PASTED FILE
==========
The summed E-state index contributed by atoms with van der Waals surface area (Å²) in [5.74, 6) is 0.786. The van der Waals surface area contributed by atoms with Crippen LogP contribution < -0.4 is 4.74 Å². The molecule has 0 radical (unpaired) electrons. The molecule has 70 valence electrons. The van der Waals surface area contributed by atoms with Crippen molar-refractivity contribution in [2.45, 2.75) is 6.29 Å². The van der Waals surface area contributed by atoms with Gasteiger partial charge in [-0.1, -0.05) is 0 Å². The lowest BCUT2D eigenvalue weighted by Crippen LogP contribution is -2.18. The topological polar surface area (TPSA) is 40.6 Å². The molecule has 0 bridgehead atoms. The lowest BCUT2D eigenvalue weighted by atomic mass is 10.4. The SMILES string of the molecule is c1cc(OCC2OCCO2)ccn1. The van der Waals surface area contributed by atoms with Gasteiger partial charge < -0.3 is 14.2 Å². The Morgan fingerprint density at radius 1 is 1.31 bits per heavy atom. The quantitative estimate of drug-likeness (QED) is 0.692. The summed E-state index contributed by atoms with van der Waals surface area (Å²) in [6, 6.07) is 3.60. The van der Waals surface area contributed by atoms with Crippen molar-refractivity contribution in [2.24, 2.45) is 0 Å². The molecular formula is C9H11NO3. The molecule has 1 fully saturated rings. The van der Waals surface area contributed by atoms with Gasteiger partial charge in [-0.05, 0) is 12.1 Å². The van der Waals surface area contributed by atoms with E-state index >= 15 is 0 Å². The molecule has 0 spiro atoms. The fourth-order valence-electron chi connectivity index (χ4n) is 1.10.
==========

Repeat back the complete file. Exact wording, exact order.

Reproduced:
The summed E-state index contributed by atoms with van der Waals surface area (Å²) in [5.74, 6) is 0.786. The van der Waals surface area contributed by atoms with Crippen LogP contribution < -0.4 is 4.74 Å². The molecule has 0 radical (unpaired) electrons. The molecule has 70 valence electrons. The van der Waals surface area contributed by atoms with Crippen molar-refractivity contribution in [2.45, 2.75) is 6.29 Å². The van der Waals surface area contributed by atoms with Gasteiger partial charge in [-0.1, -0.05) is 0 Å². The lowest BCUT2D eigenvalue weighted by Crippen LogP contribution is -2.18. The topological polar surface area (TPSA) is 40.6 Å². The molecule has 0 bridgehead atoms. The lowest BCUT2D eigenvalue weighted by atomic mass is 10.4. The SMILES string of the molecule is c1cc(OCC2OCCO2)ccn1. The van der Waals surface area contributed by atoms with Gasteiger partial charge < -0.3 is 14.2 Å². The Morgan fingerprint density at radius 1 is 1.31 bits per heavy atom. The quantitative estimate of drug-likeness (QED) is 0.692. The summed E-state index contributed by atoms with van der Waals surface area (Å²) in [6, 6.07) is 3.60. The van der Waals surface area contributed by atoms with Crippen molar-refractivity contribution in [2.24, 2.45) is 0 Å². The molecular formula is C9H11NO3. The molecule has 1 fully saturated rings. The van der Waals surface area contributed by atoms with Gasteiger partial charge in [-0.05, 0) is 12.1 Å². The van der Waals surface area contributed by atoms with E-state index >= 15 is 0 Å². The molecule has 0 spiro atoms. The fourth-order valence-electron chi connectivity index (χ4n) is 1.10.